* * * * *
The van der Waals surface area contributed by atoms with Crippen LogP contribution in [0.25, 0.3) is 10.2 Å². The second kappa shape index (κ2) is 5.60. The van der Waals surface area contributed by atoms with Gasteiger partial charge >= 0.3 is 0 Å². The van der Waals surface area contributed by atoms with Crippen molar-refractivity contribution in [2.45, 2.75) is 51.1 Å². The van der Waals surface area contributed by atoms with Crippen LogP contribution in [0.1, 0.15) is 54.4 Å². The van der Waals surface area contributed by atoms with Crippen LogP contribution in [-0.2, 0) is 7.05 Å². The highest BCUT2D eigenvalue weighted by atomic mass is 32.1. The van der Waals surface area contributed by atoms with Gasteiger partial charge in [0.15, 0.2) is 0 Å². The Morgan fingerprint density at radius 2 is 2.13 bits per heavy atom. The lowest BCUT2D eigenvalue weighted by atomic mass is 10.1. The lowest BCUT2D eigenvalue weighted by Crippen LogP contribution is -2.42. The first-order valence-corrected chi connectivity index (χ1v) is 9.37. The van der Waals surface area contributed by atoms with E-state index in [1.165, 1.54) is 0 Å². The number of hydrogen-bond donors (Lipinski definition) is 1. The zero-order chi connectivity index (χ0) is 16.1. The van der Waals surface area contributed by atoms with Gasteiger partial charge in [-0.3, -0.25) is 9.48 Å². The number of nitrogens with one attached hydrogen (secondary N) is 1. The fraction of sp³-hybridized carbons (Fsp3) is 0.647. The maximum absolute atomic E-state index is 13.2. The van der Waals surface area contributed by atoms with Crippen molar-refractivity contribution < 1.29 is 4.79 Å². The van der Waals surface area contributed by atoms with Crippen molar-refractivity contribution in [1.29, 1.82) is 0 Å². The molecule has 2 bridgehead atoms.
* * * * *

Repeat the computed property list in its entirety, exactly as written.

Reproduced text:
The van der Waals surface area contributed by atoms with Crippen LogP contribution in [0.25, 0.3) is 10.2 Å². The second kappa shape index (κ2) is 5.60. The van der Waals surface area contributed by atoms with Gasteiger partial charge >= 0.3 is 0 Å². The van der Waals surface area contributed by atoms with Crippen molar-refractivity contribution in [2.45, 2.75) is 51.1 Å². The van der Waals surface area contributed by atoms with Crippen LogP contribution in [0.1, 0.15) is 54.4 Å². The van der Waals surface area contributed by atoms with Crippen LogP contribution in [-0.2, 0) is 7.05 Å². The highest BCUT2D eigenvalue weighted by atomic mass is 32.1. The van der Waals surface area contributed by atoms with Gasteiger partial charge in [0.15, 0.2) is 0 Å². The Morgan fingerprint density at radius 2 is 2.13 bits per heavy atom. The lowest BCUT2D eigenvalue weighted by atomic mass is 10.1. The lowest BCUT2D eigenvalue weighted by Crippen LogP contribution is -2.42. The first-order valence-corrected chi connectivity index (χ1v) is 9.37. The van der Waals surface area contributed by atoms with E-state index in [1.165, 1.54) is 0 Å². The number of hydrogen-bond donors (Lipinski definition) is 1. The zero-order chi connectivity index (χ0) is 16.1. The van der Waals surface area contributed by atoms with Gasteiger partial charge in [-0.3, -0.25) is 9.48 Å². The number of nitrogens with one attached hydrogen (secondary N) is 1. The fraction of sp³-hybridized carbons (Fsp3) is 0.647. The maximum absolute atomic E-state index is 13.2. The van der Waals surface area contributed by atoms with Crippen molar-refractivity contribution < 1.29 is 4.79 Å². The van der Waals surface area contributed by atoms with Crippen molar-refractivity contribution in [1.29, 1.82) is 0 Å². The molecule has 2 bridgehead atoms.